Mikey, the easy answer has to be yes. Clarke was the one guy you would never mind seeing stretchered out. He was the most obvious "competitior" in the league, although I don't think his level was higher than that other players he made it look like it was. He always looked like he'd been in a street fight before the game, and the fact the he played on the Flyers compounded it. Getting your a** handed to you year after year by a team with that level of arrogance drove you crazy, even tough Boston, Montreal, and even later the Isles, beat us regularly you always though that if everything went right we could beat them. The Flyers in the Clark era though would come in and it seemed they would try to humiliate you physically and on the scoreboard, that's why one of the greatest trades the early Pens pulled off was getting Battleship Kelly and Steve Durbano from the Blues. Immediately it was a different game against the Flyers, suddenly the Pens had a little more confidence knowing Schultz, Kelly, Dornhoefer and the rest weren't going to come in and physically intimidate us, but their talent level far exceeded ours, and the end result was the same. It always looked like Clarke was dragging himself into the face off dot, almost like he was barely able to stand, but when the puck dropped it was like a shot of adrenaline. His play I'm sure angered a lot of players from the era. He probably, to me, is the most arrogant player ever. A guy you thought could be just as good without the antics, but it was like he thought he had to have that physical edge to play like he did, and a total master at stick work, elbows. He was always on the edge, but was talented enough not to end guy's careers. The Kharlomov incident was Bobby Clarke at the level that scared you when you saw him play, it didn't surprise me it was him that did it, but it was something you fully expected of him in an NHL game. He might have gone over the edge a few times in the NHL, but never to that extent. He was the perfect player for that franchise. There's no other team of any era I can think of where he would've gotten away with his type of play. Hope it kind of answers your question, even though I went on a little rant. I didn't even get into the entertainment in the crowd that sometimes exceeded what was on the ice during those games. It got petty physical in the stands too. I might add that Billy Smith might be a distant second on that list. Strange to think of it now, but to have your goaltender be the best agitator/pest on your team is rare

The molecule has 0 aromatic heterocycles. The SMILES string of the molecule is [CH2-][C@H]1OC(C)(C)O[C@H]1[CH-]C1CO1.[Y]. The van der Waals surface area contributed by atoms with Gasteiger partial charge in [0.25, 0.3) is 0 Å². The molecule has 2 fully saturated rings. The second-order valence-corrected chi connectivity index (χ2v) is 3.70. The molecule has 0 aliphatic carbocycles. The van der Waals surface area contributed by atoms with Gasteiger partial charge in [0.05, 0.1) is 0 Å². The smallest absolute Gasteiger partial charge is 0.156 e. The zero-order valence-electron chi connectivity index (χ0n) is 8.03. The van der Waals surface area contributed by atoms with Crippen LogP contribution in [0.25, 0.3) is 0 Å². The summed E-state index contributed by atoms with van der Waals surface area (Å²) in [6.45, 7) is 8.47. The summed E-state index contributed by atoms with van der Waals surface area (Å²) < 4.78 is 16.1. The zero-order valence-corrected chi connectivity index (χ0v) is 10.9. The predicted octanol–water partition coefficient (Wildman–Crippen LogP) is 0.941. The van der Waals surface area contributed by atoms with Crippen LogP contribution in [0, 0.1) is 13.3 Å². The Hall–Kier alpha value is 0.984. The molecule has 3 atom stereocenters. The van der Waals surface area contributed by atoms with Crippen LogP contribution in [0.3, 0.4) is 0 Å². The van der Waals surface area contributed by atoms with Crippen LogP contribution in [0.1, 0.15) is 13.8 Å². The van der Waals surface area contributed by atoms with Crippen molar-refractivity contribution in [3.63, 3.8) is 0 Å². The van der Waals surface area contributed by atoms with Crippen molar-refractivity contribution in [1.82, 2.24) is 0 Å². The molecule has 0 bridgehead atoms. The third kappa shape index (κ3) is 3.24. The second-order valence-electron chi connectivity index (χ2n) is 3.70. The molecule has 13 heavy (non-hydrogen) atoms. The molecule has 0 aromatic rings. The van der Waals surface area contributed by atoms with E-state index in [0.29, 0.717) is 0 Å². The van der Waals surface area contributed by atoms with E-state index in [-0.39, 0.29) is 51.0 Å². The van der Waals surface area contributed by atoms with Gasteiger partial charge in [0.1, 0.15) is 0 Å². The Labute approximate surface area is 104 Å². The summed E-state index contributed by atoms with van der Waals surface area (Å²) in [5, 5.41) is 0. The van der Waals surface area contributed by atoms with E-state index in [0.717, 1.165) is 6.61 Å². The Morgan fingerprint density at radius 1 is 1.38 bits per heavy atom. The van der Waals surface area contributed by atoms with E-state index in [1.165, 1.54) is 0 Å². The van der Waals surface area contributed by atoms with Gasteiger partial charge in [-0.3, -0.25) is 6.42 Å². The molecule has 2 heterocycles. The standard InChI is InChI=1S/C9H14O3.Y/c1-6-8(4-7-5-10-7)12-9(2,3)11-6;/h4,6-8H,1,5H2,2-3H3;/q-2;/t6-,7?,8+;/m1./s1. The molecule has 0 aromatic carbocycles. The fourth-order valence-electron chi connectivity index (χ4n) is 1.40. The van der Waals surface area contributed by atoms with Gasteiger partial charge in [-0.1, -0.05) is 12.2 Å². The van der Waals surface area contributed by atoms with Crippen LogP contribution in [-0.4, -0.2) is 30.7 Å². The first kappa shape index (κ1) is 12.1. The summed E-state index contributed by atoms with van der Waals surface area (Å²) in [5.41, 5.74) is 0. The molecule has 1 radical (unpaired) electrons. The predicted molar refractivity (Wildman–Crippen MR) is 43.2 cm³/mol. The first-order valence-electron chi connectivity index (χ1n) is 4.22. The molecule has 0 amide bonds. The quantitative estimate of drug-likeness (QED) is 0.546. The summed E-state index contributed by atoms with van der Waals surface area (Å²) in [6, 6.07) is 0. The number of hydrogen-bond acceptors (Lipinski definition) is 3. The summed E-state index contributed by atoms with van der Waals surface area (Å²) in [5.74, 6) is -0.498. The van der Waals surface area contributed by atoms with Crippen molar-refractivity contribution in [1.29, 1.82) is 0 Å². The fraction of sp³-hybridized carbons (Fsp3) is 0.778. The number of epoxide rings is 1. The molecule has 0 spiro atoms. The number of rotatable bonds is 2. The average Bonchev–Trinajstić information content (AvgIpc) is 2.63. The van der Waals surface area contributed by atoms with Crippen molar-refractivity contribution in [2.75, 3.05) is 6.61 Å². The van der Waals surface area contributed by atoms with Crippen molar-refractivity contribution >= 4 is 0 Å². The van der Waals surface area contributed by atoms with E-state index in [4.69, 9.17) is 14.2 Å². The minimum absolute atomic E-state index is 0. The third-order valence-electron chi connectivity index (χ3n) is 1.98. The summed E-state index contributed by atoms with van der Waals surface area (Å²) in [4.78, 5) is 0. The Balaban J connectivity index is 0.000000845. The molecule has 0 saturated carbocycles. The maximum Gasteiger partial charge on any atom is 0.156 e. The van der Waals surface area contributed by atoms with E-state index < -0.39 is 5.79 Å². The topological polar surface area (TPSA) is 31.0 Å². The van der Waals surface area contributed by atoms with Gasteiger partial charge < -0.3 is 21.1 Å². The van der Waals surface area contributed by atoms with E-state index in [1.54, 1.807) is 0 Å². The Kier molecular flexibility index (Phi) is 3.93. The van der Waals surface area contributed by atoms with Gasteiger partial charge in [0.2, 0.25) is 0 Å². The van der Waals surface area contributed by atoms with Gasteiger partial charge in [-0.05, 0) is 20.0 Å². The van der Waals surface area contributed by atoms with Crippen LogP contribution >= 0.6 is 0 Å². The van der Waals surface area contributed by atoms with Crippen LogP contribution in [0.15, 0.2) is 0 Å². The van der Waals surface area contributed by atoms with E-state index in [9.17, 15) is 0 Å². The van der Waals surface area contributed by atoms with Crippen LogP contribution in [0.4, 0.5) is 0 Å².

Last edited by since1970
on Sun Jun 16, 2013 11:19 am, edited 1 time in total.